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Rosetti: Horn Concertos / Radek Baborak


Release Date: 02/10/2009 
Label:  Arte Nova   Catalog #: 927640   Spars Code: n/a 
Composer:  Antonio Rosetti
Performer:  Radek Baborák
Conductor:  Johannes Moesus
Orchestra/Ensemble:  Bavarian Chamber Philharmonic Orchestra
Number of Discs: 1 
Recorded in: Stereo 
Length: 1 Hours 8 Mins. 

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Notes and Editorial Reviews

ROSETTI Horn Concertos: in E?, C43Q; in E, C52; in E?, C40; in E?, C47 Radek Baborák (hn); Johannes Moesus, cond; Bavarian CP ARTE NOVA 927640 (68:21)

When checking arkivmusic.com to see how many other recordings of (Francesco) Antonio Rosetti’s horn concertos there are, I was very surprised to find Read more scarcely anything. Cpo has covered the clarinet, oboe, bassoon, and two-horns concerto trail in a boxed set. But apart from a 12-year-old EBS release with Ifor James that offers two horn concerts, I see no dedicated Rosetti disc of these works.

That’s a shame, as it turns out, because Bohemian-born Antonio Rosetti, aka Anton Rös(s)ler (1750–92), wrote terrific music that is very much worth hearing. If you check Fanfare ’s online archive or your back issues you will find that every Fanfare reviewer who has come across Rosetti seems to agree: Swanson, Brenesal, and Chien could be summarized by Carter’s conclusion (reviewing violin concertos and symphonies in 29:6), “If you like Mozart and Haydn, there’s no doubt you’ll quickly warm to [Rosetti].”

Perhaps that description seems so very apt because I am listening to this disc, as I write these lines, in the congenial surrounding of a Viennese coffee house on a Sunday morning, where even the banal can appear in a Mozartean sugarcoating. Apart from Rosetti’s music decidedly not being kitsch or derivative, though, this music would put smiles on any so-inclined faces from Boise to Bangalore.

Constant comparison—usually kind but patronizing—to Mozart doesn’t do justice to Rosetti, because listening to good music isn’t a competition unless someone only has space and time for no more than four horn concertos from the Classical period. If you have room for at least four more, you might make them these. This is truly enjoyable music that can withstand focused listening but also serves well as—dare I say it—background music.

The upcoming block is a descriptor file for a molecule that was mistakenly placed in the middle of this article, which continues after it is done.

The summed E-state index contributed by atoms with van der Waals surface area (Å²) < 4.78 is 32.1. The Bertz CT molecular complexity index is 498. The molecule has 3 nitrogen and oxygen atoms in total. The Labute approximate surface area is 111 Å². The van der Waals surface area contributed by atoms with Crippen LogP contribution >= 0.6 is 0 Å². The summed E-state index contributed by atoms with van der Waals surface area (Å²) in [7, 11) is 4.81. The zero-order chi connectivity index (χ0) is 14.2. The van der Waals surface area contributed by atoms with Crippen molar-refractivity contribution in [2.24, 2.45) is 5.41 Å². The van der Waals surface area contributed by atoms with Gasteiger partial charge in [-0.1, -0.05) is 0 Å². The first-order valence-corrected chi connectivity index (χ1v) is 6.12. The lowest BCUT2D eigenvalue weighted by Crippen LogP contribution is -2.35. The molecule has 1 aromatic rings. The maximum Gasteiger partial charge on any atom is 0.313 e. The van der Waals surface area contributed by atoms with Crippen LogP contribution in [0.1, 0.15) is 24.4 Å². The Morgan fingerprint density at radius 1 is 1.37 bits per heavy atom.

Johannes Moesus, who conducts the exceptionally well-playing Bavarian Chamber Philharmonic on this disc recorded by Bavarian Radio 2001 and reissued by Arte Nova, is something of a specialist, with three Rosetti discs on cpo and two on MDG already to his name. Radek Baborák, 1994 first-prize winner at the ARD Competition, has been first horn of the Czech Philharmonic Orchestra, solo horn of the Munich Philharmonic, and is now the solo horn of the Berlin Philharmonic. His performance is, not surprisingly, superb.

Everything—music, performances, sound—about this Rosetti disc is compelling, giving cause for temperate enthusiasm, something that can’t be said about every Arte Nova release. The numbering is taken from Stephen E. Murray’s 1996 catalog of Rosetti’s works. C47 is apocryphal. There are 10 more extant horn concertos of Rosetti out there: bring them on.

FANFARE: Jens F. Laurson Read less

Works on This Recording

1. Concerto for Horn in E flat major, K 3 no 39 by Antonio Rosetti
Performer:  Radek Baborák (Horn)
Conductor:  Johannes Moesus
Orchestra/Ensemble:  Bavarian Chamber Philharmonic Orchestra
Period: Classical 
Written: 18th Century; Bohemia 
2. Concerto for Horn in E major by Antonio Rosetti
Performer:  Radek Baborák (Horn)
Conductor:  Johannes Moesus
Orchestra/Ensemble:  Bavarian Chamber Philharmonic Orchestra
Period: Classical 
Written: 18th Century; Bohemia 
3. Concerto for Horn no 2 in E flat major by Antonio Rosetti
Performer:  Radek Baborák (Horn)
Conductor:  Johannes Moesus
Orchestra/Ensemble:  Bavarian Chamber Philharmonic Orchestra
Period: Classical 
Written: 18th Century; Bohemia 
4. Concerto for Horn no 6 in E flat major by Antonio Rosetti
Performer:  Radek Baborák (Horn)
Conductor:  Johannes Moesus
Orchestra/Ensemble:  Bavarian Chamber Philharmonic Orchestra
Period: Classical 
Written: 18th Century; Bohemia 

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